Trans women are women because we know we are, we feel it in our hearts and our souls. We know it more than anything else in the world. The knowledge is so strong that even before we’re consciously aware of it we suffer. We feel pain and loneliness and depression without any explanation. We’re not the people on the inside that we’re born as on the outside. To use something of a well known explanation we have womens brains in mens bodies.
Radical feminists reject this whole idea completely out of hand though. They don’t believe in the idea of a ‘female brain’, they believe that the only differences between men and women are those made by a patriarchal society, and therefore trans people couldn’t possibly exist. If the differences between men and women, other than the physical of course, is only fabricated by society then how could we be real? Surely we’re just deluded men right?
Radical Feminists believe that if you are born male then you are always and forever male, no matter if you live as a woman, undergo surgeries or change your body chemistry. To them we’re always men, with male privilege, and being demanded to be treated as women is just us using that privilege to get what we want.
To Radical Feminists transgender women can never know or experience womanhood. We can never know what being a woman is really like. Even if we become the victims of violence and harassment based on our gender expressions, even if it’s exactly the same as a cis woman goes through we will never know the pain that women know.
Some Radical Feminists view trans women as ‘infiltrators’, posing as women to try and take down feminism from the inside. They help to perpetuate the horrific ideas that trans women will use their ability to enter womens spaces in order to attack and rape ‘real’ women. To them we’re worse than men, we’re men who mock women by becoming ‘caricatures’ of them.
So many of the ‘great’ feminists, pioneers of the movement that are so well known to be almost household names, share these views. Germaine Greer, Kathy Brennan and Mary Daly are just a few of the high profile feminists who actively spread hate about trans women.
I picked up a copy of Greers ‘The Female Eunuch’ in a charity shop, and despite knowing that she is a TERF and that there would more than likely be anti-trans sentiment in the book I chose to get it and read it. As a feminist, and someone against TERF policies I felt that it was important to not shy away from the works of people like Greer. What I didn’t expect, however, would be just how quickly the transphobia would become apparent. Not even at the end of the first page, in the damn foreword she attacks trans people referring to us as ‘men who mutilate themselves and are given passports as statutory females’. One page. One damn page into the book.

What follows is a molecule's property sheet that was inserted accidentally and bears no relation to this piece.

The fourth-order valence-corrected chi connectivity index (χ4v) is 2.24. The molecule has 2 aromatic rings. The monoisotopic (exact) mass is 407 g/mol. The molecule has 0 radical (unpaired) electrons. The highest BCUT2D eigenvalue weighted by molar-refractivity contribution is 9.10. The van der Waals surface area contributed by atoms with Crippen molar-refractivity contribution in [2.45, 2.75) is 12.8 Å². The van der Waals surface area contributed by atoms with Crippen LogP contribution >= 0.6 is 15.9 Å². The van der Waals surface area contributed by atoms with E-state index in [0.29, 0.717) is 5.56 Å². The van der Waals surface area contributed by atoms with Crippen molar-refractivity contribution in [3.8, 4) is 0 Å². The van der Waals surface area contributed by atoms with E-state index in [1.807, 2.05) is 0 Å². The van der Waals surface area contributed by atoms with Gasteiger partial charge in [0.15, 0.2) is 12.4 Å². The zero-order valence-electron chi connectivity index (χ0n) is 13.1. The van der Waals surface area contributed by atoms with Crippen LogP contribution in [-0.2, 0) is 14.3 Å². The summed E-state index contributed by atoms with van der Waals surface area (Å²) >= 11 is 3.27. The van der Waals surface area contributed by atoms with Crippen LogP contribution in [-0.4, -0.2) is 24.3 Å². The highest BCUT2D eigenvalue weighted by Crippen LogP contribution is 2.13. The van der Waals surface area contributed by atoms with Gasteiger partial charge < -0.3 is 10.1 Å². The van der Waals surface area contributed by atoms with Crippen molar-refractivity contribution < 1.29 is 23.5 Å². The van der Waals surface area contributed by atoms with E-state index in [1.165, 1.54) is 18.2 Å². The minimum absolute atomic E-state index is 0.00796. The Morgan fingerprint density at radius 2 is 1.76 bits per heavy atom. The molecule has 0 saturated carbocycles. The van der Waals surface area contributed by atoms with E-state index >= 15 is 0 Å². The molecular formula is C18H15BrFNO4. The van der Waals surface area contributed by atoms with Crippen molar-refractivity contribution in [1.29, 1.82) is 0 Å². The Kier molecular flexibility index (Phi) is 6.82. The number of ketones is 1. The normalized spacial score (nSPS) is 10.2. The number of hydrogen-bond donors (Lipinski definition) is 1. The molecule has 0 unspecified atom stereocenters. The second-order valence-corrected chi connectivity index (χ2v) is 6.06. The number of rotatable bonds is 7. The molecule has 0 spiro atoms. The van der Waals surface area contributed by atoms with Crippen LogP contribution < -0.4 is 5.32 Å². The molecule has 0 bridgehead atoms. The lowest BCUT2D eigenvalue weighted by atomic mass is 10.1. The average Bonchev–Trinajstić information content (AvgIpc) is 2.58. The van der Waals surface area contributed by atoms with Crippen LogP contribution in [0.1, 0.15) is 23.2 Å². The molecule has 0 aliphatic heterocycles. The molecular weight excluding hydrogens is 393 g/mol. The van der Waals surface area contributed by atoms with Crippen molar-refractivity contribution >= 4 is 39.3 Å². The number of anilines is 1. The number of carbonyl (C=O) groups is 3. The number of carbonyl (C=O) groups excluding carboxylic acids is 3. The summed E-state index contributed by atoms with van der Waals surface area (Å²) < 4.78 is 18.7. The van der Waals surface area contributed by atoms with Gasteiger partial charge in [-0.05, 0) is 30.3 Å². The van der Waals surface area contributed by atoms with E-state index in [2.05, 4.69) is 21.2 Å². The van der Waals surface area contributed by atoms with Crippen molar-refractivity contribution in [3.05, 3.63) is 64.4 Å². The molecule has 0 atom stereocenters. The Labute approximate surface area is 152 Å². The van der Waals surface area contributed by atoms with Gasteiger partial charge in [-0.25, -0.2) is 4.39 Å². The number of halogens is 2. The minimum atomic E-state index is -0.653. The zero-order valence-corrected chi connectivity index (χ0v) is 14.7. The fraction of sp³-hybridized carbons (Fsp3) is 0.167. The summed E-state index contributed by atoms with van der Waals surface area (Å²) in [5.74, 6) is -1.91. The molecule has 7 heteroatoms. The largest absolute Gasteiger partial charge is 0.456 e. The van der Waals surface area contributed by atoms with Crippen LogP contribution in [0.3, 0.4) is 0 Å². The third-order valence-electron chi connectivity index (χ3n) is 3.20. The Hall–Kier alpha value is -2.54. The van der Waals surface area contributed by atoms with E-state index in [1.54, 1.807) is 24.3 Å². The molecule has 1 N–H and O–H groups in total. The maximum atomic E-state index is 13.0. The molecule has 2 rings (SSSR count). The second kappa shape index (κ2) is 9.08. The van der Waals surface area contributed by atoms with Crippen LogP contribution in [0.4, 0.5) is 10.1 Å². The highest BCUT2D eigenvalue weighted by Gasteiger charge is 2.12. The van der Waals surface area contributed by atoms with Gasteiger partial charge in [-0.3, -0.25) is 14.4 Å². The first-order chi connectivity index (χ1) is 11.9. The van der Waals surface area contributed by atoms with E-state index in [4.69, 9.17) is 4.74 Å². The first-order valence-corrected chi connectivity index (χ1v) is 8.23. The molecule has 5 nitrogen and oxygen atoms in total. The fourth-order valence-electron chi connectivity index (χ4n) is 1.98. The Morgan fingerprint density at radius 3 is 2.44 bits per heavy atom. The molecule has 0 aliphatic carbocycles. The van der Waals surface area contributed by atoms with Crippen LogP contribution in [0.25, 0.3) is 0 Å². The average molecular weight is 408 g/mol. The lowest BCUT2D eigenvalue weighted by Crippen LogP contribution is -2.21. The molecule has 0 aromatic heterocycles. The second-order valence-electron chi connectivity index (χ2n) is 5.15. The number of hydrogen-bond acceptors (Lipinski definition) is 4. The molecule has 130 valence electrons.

A lot of the time it seems like there’s just no place for transgender people in society.
We get treated as a sexual kink and the objects of lewd sexual desire. People think that because we’re their kink that we will always be willing and glad for unwanted sexual advances, of the random dick pics or the sexualised messages. All the while leaving us questioning if the people who show genuine romantic interest in us are just trying to fulfill some kink or if we could genuinely be loved for who we are.
We have to watch as rapists and murderers are allowed to walk free after claiming ‘trans panic’ as the reason for the violence that we receive.
We’re included in the LGBT community, even though being trans isn’t about sex or sexuality but gender. We have to watch as the other members of that community gain acceptance and rights and we’re left behind.
We stand alone as women flock together to fight for equal rights, equal pay and acceptance, all the while we’re being told we don’t belong to with them, while the men don’t want anything to do with us either. Left alone in limbo between genders, not accepted as either.
Feminists fight for equality for all, for all. There are over 3 billion women on the planet. We’re the biggest oppressed group in the world. Imagine what we could do if the infighting stopped, if the hatred and prejudice ended.
Transgender women are women too. We’re real women. We might not experience every aspect of womanhood that you cisgender women do, but we’ve had to fight through oppression and injustice just as much as you have. Maybe even more. Stop pushing us away, stop adding to the pain that we have to deal with. Just accept us for who we are. Sisters, struggling in this world just like you.